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We have just described the psychological steps we have identified and observed in a patient's becoming ill. It's important to appreciate that many of these steps occur unconsciously, without the patient's awareness that he or she was even participating. The whole purpose of explaining the psychological steps in the spiral toward illness is to build a basis from which the patient can proceed to the steps in a spiral toward recovery.

By becoming aware of the spiral that occurred in the development of their own illness, many of our patients take the first step in altering its direction. Then, by changing attitudes and behavior, they can tip the scales in the direction of health.

We have observed four psychological steps that occur in the upward spiral of recovery:

  1. With the diagnosis of a life-threatening illness, the individual gains a new perspective on his or her problems. Many of the rules by which an individual lives suddenly seem petty and insignificant in the face of death. In effect, the threat gives the individual permission to act in ways that did not seem permissible before. Held-in anger and hostility can now be expressed; assertive behavior is now allowed. Illness permits the person to say no.
  2. The individual makes a decision to alter behavior, to be a different kind of person. Because the illness often suspends the rules, suddenly there are options. As behaviors change, apparently unresolvable conflicts may show signs of resolution. The individual begins to see that it is within his or her power to solve or cope with problems. He also discovers that life did not end when old rules were broken and that changes in behavior did not result in loss of identity. Thus, there is more freedom to act and more resources with which to live. Depression often lifts when repressed feelings have been released and increased psychological energy is available.

Based on these new experiences, the individual makes a decision to be a different kind of person; the disease serves as permission to change.

3. Physical processes in the body respond to the feelings of hope and the renewed desire to live, creating a reinforcing cycle with the new mental state. The renewed hope and desire to live initiate physical processes that result in improved health. Since mind, body, and emotions act as a system, changes in the psychological state result in changes in the physical state. This is a continuing cycle, with an improved physical state bringing renewed hope in life and with renewed hope bringing additional physical improvement.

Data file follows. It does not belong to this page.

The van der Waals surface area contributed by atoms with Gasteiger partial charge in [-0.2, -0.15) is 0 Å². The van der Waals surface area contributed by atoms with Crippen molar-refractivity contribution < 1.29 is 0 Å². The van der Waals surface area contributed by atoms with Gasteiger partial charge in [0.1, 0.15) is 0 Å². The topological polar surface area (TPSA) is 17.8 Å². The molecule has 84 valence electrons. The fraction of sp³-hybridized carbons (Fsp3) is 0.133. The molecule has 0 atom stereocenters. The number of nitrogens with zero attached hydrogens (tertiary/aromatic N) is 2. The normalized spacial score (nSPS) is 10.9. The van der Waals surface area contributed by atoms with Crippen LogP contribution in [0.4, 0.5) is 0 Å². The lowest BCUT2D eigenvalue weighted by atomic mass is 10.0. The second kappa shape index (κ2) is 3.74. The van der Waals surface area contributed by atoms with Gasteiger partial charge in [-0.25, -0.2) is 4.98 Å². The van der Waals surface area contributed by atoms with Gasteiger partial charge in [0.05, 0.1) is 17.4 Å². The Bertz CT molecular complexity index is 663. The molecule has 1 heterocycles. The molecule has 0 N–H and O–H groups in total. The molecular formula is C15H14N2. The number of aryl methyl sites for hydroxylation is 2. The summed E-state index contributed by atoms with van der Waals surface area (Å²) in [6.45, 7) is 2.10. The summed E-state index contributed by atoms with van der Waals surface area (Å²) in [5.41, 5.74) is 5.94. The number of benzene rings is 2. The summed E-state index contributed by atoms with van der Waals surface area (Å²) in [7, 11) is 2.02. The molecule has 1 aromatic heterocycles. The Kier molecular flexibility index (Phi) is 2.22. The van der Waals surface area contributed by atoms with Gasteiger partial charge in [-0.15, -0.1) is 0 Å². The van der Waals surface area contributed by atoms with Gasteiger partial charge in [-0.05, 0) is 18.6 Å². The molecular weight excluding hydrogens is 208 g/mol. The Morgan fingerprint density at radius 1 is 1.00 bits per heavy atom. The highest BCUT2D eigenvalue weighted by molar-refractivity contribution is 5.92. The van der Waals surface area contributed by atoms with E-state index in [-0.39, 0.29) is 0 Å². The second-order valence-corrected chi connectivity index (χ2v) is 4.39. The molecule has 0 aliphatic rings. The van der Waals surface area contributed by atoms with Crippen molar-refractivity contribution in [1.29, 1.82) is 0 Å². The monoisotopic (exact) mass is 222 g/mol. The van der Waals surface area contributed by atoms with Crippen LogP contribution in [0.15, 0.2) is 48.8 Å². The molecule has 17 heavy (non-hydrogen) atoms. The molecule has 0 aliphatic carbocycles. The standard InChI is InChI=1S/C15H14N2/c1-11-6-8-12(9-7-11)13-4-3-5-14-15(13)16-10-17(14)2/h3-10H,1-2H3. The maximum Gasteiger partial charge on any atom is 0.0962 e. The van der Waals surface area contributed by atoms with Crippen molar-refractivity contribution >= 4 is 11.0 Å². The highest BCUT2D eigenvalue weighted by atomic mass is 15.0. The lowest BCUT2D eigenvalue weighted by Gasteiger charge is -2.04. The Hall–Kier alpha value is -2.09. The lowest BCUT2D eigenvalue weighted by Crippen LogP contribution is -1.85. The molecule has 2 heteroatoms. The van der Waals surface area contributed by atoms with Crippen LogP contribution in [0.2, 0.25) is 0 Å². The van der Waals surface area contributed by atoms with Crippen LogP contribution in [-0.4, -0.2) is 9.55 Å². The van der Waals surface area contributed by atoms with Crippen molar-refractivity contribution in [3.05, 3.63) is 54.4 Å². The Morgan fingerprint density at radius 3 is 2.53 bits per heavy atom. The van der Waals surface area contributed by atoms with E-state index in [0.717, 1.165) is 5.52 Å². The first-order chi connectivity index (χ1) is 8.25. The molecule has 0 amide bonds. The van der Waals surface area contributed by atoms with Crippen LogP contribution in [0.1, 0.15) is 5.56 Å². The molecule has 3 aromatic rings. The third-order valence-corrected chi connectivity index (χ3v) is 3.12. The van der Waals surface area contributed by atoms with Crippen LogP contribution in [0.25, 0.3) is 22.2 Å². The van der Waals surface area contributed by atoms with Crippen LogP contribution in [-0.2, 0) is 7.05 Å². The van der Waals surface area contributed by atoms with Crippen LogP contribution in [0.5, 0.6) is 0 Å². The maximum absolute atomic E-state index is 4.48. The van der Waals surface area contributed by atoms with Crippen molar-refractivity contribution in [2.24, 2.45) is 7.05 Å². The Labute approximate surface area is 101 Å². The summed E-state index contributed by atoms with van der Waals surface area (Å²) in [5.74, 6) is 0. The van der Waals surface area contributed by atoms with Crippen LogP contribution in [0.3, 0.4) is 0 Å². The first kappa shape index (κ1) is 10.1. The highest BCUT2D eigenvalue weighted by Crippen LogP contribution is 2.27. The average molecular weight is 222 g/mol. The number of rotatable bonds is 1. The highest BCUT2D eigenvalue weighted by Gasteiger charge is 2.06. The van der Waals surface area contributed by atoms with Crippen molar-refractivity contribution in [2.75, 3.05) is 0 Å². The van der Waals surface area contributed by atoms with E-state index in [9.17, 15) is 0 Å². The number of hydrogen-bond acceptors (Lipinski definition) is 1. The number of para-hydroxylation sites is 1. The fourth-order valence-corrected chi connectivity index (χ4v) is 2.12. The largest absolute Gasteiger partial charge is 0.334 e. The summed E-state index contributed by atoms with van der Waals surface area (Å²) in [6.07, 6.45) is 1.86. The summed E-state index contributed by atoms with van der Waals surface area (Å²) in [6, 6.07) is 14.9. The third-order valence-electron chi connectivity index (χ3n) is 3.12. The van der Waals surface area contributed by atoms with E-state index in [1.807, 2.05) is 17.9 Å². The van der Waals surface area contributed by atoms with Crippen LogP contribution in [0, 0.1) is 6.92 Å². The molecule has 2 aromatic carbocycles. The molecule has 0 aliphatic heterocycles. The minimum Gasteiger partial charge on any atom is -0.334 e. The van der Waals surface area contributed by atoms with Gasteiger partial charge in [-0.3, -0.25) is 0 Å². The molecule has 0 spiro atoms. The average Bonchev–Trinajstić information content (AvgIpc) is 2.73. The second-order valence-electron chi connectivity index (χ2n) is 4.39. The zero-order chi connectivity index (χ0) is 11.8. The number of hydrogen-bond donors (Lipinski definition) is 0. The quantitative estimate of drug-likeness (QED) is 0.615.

In most cases, this process has its ups and downs. Patients may do very well physically until their renewed physical health brings them face to face with one of their areas of psychological conflict. If one of the conflicts has had to do with a job, for example, the physical disability associated with the illness may have temporarily removed the conflict because the individual was unable to work. With physical health restored, however, the patient may be facing again the stressful life situation. And even with renewed hope and a different perception of self and the problem, these are usually difficult times. There may be temporary physical setbacks until the patient again feels confident enough to cope with the situation.

4. The recovered patient is "weller than well." Karl Menninger, founder of the Menninger Clinic, describes patients who have recovered from bouts with mental illness as frequently being "weller than well," meaning that the state of emotional health to which they have been restored is in fact superior to what they had considered "well" before their illness. Much the same observation applies to patients who have actively participated in a recovery from cancer. They have a psychological strength, a positive self-concept, a sense of control over their lives that clearly represent an improved level of psychological development. Many patients who have been active in their recovery have a positively altered stance toward life. They expect that things will go well, and they are victims no longer.





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